New information released today about the depths of prospective source rocks in the Gawler Craton will pave the way for more accurate and less cost prohibitive exploration.
Officially opening the South Australian Resources and Energy Investment Conference (SAREIC) in Adelaide, Minister for Energy and Mining Dan van Holst Pellekaan said this is the first data release of rock depth from the Gawler Craton Airborne Survey.
“This free package of enriched analytical data aligns with historical drilling results captured from one of the Survey’s first focus zones in the North Western Gawler Craton,” said Minister van Holst Pellekaan.
“This information, from the Geological Survey of South Australia (GSSA) and the CSIRO, will give explorers a head start on their exploration programs and save precious time and money.
“When it comes to exploring undercover, knowing the depth of prospective rocks is critical, given the cost and expense involved in drilling.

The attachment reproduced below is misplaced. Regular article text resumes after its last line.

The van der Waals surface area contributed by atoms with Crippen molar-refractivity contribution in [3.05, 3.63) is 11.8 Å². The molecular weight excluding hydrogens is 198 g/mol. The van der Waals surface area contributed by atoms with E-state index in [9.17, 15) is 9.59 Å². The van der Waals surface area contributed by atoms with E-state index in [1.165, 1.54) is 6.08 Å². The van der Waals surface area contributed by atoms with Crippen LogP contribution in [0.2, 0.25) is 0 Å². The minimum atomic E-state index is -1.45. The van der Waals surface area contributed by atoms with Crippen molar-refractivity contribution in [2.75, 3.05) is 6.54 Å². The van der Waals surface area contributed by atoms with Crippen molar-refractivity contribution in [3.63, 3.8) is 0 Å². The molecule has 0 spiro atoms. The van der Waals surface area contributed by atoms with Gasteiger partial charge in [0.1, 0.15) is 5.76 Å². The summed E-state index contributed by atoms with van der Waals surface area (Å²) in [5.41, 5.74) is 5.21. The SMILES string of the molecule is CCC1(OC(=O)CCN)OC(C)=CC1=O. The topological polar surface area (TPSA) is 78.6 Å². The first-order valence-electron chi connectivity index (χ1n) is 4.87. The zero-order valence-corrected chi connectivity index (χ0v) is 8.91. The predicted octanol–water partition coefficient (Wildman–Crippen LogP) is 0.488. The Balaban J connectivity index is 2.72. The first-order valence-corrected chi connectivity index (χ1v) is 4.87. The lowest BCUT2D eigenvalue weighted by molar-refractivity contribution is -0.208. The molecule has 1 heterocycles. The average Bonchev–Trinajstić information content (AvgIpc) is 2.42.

“This project is an international standout bringing an amazing clarity and precision in seeing through earth’s cover.
“We expect this will help stretch exploration dollars further and boost the chances of exploration success.”
Today’s release is the first of 16 packages the Geological Survey will roll out in the next 12 months covering the remaining Gawler Craton survey, and builds on previous releases of magnetic, radiometric and digital elevation data across a vast region of South Australia.
The GSSA has worked closely with survey contractors to ensure the highest possible levels of quality and integrity from the raw survey data.
The information is available on two open platforms, the Gawler Craton Airborne Survey Community Information website energymining.sa.gov.au/minerals/gcas and SARIG map.sarig.sa.gov.au/